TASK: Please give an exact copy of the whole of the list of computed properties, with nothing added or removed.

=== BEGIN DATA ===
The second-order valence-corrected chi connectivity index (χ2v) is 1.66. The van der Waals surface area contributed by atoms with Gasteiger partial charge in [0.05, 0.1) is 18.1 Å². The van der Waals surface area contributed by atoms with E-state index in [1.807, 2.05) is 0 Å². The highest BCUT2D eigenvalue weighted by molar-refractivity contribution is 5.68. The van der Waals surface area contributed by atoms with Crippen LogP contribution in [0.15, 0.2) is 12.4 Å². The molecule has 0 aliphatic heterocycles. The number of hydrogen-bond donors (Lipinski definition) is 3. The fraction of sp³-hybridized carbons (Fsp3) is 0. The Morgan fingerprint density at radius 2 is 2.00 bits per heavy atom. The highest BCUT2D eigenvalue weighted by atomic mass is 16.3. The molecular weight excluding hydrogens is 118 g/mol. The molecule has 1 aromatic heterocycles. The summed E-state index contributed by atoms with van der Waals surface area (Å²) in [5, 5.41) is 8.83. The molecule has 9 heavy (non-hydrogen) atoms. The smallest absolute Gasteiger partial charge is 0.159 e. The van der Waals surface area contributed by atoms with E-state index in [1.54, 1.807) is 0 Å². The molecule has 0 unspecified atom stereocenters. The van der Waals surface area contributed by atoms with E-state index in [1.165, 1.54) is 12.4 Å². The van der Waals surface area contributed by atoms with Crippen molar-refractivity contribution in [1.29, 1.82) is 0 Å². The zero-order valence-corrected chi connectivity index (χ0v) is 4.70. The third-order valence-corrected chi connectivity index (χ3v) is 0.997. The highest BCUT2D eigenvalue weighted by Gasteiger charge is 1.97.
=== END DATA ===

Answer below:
The second-order valence-corrected chi connectivity index (χ2v) is 1.66. The van der Waals surface area contributed by atoms with Gasteiger partial charge in [0.05, 0.1) is 18.1 Å². The van der Waals surface area contributed by atoms with E-state index in [1.807, 2.05) is 0 Å². The highest BCUT2D eigenvalue weighted by molar-refractivity contribution is 5.68. The van der Waals surface area contributed by atoms with Crippen LogP contribution in [0.15, 0.2) is 12.4 Å². The molecule has 0 aliphatic heterocycles. The number of hydrogen-bond donors (Lipinski definition) is 3. The fraction of sp³-hybridized carbons (Fsp3) is 0. The Morgan fingerprint density at radius 2 is 2.00 bits per heavy atom. The highest BCUT2D eigenvalue weighted by atomic mass is 16.3. The molecular weight excluding hydrogens is 118 g/mol. The molecule has 1 aromatic heterocycles. The summed E-state index contributed by atoms with van der Waals surface area (Å²) in [5, 5.41) is 8.83. The molecule has 9 heavy (non-hydrogen) atoms. The smallest absolute Gasteiger partial charge is 0.159 e. The van der Waals surface area contributed by atoms with E-state index in [1.54, 1.807) is 0 Å². The molecule has 0 unspecified atom stereocenters. The van der Waals surface area contributed by atoms with E-state index in [1.165, 1.54) is 12.4 Å². The van der Waals surface area contributed by atoms with Crippen molar-refractivity contribution in [1.29, 1.82) is 0 Å². The zero-order valence-corrected chi connectivity index (χ0v) is 4.70. The third-order valence-corrected chi connectivity index (χ3v) is 0.997. The highest BCUT2D eigenvalue weighted by Gasteiger charge is 1.97.